Movie Review: “The Possession” – Repossessed plot, performances, scares, etc.

Written by Jesse Gelinas September 13, 2012

FOR SALE: Demon in a box. Hardly used!

I cannot wrap my head around this Hollywood trend. Every few years another horror subgenre comes along and bangs out a couple dozen carbon copies of the same movie. We’ve had the standard slasher features, the crummy vampire flicks, that “Saw” movie and then those six other movies that tried to be that “Saw” movie. Nowadays, just about every other month we’re treated to another haunted child movie. Haunted houses are so passé apparently. “The Possession” falls , nay, plummets from this particular tree, and hits every branch on the way down.

**WARNING: Possible spoilers below trailer**

Time for another Jewish folklore lesson…

The movie parents Clyde (Jeffrey Dean Morgan) and Stephanie (Kyra Sedgewick), and their daughter Em (Natasha Calis). Yes, the parents are going through tough times, in fact we meet them mid-divorce. Yes, they also have another child, (Em’s sister Hannah), and yes, she serves no real role in the film and I think we hear her name twice. At a yard sale Em becomes enamoured with this little box that is just screaming “DON’T OPEN ME!” Clyde, father of the year that he is, buys it for her. Soon after strange events begin—Just forget it! The little girl touches something she shouldn’t, and the associated spirit/ghost/demon comes out, her father pays the price for it (fair’s fair after all), a Rabbi is consulted, Hebrew fairytales are exchanged; the whole nine yards.

We’ve seen this movie a thousand times before, the absolute closest being 2007’s “The Unborn” (an older, but in no way superior film). Haunted/possessed kids are so cliché it’s ridiculous. Yes, maybe it was creepy ten years ago when people were just getting over “The Exorcist”.  It just doesn’t seem to work anymore. All these movies can ever muster is a few jump scares and maybe one genuinely creepy moment (always ruined by being put IN the damn trailer).

My face through most of this movie

Less is not really more

The effects are kind of decent, and the jump scares aren’t quite as frequent as some lesser entries in this genre. The lack of genuine creepiness and fright brings the movie’s potential to a screeching halt. Morgan and Sedgewick do manage to bring a touch of class to this flick, and the girl playing Em is more tolerable than most child actors. They all do the best with the material they’re given, but honestly it doesn’t really help. The movie has so many failings that I just can’t overlook enough of them for it to be bearable. The ending was so forced that it was seriously grating.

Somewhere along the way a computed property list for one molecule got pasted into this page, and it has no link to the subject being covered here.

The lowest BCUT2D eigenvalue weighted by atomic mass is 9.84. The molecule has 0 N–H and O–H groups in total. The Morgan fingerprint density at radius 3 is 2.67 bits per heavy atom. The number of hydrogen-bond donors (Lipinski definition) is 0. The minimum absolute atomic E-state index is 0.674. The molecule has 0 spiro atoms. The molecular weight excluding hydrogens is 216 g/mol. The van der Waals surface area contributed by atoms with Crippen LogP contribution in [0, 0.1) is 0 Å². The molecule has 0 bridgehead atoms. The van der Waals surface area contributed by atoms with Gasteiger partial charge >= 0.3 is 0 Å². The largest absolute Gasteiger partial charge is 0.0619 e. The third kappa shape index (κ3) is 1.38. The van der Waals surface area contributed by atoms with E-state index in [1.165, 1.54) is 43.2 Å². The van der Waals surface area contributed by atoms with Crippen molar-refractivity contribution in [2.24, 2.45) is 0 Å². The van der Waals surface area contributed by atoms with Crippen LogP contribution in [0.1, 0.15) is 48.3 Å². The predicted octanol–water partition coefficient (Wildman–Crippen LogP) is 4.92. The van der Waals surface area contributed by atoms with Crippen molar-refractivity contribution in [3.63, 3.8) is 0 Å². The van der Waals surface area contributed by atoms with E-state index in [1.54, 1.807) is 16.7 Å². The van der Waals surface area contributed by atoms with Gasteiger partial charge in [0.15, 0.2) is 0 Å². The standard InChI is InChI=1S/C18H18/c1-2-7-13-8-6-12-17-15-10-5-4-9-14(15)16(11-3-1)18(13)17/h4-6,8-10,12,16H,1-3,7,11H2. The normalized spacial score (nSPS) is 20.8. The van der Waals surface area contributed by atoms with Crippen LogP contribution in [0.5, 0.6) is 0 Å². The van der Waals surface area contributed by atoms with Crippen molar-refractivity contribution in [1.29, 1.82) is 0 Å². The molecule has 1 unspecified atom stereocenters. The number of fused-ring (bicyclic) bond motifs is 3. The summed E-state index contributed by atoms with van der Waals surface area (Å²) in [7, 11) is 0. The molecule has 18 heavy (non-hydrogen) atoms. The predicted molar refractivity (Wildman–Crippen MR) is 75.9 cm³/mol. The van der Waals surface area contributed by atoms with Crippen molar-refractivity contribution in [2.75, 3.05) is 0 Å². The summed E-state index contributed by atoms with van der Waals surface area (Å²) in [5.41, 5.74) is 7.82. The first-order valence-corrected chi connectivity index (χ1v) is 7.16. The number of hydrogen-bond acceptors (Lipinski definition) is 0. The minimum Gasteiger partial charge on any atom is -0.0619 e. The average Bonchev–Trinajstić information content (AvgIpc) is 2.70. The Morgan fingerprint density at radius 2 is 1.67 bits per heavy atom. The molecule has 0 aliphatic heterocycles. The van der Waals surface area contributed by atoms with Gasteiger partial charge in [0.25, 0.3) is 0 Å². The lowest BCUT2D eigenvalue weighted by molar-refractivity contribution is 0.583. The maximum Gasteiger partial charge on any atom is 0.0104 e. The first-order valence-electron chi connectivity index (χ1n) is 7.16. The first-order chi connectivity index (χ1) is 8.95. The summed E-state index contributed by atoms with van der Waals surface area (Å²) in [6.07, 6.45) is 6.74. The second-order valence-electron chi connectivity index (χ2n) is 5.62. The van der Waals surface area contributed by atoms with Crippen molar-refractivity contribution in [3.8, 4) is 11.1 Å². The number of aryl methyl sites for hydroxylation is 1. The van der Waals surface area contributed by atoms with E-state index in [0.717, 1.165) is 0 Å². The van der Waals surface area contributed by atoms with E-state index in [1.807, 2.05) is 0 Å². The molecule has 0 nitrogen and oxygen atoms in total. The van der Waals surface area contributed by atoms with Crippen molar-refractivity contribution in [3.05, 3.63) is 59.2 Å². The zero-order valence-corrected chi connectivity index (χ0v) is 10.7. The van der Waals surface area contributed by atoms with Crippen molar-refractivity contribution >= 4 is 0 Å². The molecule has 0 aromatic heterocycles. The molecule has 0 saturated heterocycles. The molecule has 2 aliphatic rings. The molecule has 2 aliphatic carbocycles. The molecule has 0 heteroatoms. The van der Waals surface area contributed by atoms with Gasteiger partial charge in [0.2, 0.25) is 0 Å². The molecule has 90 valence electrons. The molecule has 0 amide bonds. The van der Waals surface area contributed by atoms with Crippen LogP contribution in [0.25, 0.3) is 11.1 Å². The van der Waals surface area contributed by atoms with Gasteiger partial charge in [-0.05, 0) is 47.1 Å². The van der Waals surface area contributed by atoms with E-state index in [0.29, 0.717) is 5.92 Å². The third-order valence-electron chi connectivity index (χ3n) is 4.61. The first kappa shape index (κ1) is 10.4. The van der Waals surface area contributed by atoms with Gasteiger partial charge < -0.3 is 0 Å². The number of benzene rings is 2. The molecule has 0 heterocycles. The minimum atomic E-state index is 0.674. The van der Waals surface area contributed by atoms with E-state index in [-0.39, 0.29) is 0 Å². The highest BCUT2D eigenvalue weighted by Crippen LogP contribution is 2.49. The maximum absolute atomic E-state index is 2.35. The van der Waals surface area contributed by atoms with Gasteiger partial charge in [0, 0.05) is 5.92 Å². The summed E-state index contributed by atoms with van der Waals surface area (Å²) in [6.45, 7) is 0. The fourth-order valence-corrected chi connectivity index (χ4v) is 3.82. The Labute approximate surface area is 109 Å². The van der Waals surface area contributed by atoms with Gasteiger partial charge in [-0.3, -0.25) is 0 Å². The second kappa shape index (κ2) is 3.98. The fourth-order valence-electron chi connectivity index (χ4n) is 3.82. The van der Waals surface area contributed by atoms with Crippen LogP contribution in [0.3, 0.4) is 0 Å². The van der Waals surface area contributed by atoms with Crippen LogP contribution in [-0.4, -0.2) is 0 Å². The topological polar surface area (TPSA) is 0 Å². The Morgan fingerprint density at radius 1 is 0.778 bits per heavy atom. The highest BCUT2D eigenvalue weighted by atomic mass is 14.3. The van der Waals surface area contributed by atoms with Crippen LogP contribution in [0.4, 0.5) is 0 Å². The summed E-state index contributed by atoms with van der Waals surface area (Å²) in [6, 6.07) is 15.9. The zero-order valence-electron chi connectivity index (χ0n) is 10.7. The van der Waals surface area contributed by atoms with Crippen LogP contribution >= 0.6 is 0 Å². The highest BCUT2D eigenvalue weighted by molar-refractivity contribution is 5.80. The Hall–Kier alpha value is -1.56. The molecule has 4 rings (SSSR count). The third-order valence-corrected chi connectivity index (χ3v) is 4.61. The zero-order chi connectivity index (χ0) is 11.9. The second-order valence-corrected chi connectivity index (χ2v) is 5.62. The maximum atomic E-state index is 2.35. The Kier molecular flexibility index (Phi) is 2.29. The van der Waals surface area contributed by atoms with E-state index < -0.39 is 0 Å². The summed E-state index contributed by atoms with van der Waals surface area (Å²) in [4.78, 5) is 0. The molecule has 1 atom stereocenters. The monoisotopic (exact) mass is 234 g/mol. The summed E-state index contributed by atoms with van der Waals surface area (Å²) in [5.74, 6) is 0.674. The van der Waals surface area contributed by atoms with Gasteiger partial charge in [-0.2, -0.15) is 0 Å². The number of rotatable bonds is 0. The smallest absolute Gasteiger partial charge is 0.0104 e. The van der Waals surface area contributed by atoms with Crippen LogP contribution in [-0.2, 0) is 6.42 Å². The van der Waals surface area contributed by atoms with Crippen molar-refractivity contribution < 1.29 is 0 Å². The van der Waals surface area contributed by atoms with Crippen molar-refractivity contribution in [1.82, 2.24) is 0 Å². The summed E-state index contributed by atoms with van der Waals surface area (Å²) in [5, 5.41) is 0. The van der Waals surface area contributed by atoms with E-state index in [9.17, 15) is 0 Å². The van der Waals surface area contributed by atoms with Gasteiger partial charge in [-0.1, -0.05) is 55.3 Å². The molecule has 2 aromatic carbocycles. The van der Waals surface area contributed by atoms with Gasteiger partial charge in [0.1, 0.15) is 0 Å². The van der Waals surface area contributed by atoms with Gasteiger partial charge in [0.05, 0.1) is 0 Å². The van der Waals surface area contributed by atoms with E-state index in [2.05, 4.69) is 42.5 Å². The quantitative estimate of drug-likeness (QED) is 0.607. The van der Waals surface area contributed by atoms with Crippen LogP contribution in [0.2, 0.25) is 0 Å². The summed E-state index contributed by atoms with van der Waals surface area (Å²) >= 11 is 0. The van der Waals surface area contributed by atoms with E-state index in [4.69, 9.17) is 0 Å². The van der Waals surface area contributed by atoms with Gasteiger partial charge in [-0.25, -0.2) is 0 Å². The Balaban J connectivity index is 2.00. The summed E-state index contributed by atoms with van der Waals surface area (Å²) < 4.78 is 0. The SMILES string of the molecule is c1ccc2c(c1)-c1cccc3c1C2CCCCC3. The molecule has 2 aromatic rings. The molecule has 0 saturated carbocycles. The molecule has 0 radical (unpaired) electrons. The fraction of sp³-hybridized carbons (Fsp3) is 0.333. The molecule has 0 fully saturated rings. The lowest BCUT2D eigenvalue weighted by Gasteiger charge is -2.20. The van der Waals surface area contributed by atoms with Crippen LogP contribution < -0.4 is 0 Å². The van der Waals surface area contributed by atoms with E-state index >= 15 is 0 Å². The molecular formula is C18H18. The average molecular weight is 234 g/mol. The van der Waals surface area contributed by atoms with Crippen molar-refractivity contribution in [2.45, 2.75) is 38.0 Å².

The plot just kind of lumbers along as if the filmmaker thought going through the motions was enough. It’s cliché after cliché after cliché. And the parents… oh God, the parents are so goddamn stupid! House infested with moths suddenly? “Must be after our leftovers.” Daughter attacks a schoolmate? Authorities get involved and suggests she lose the box?  “Meh.”  Just go ask your local Hasidic community for advice on what to do about her special lady friend she keeps in her chest.

“Get out of her, you BITCH!”

“Based on a true story…”

I will now spit whenever I hear these words uttered or see them on screen before a trailer, especially a horror trailer. Supposedly a dybbuk box was sold on eBay and it led to someone thinking it would make a good story. It’s not unheard of. The last flick based on a classified ad (“Safety Not Guaranteed”) turned out pretty well. Why not this movie? It’s simple really. When the writers were purchasing their story off eBay they also decided to shop for a cliché central character, rehashed scares, and a whole set of plot points to hit. If there was any justice in Hollywood they’d be paying royalties to about twenty other filmmakers.

 My Rating: 3/10


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About Jesse Gelinas

After years attempting to escape the Matrix, Jesse has accepted his fate as a writer and Senior Editor. Now that's he finished with his film degree, it gives him something to do while waiting for the machines to get careless.

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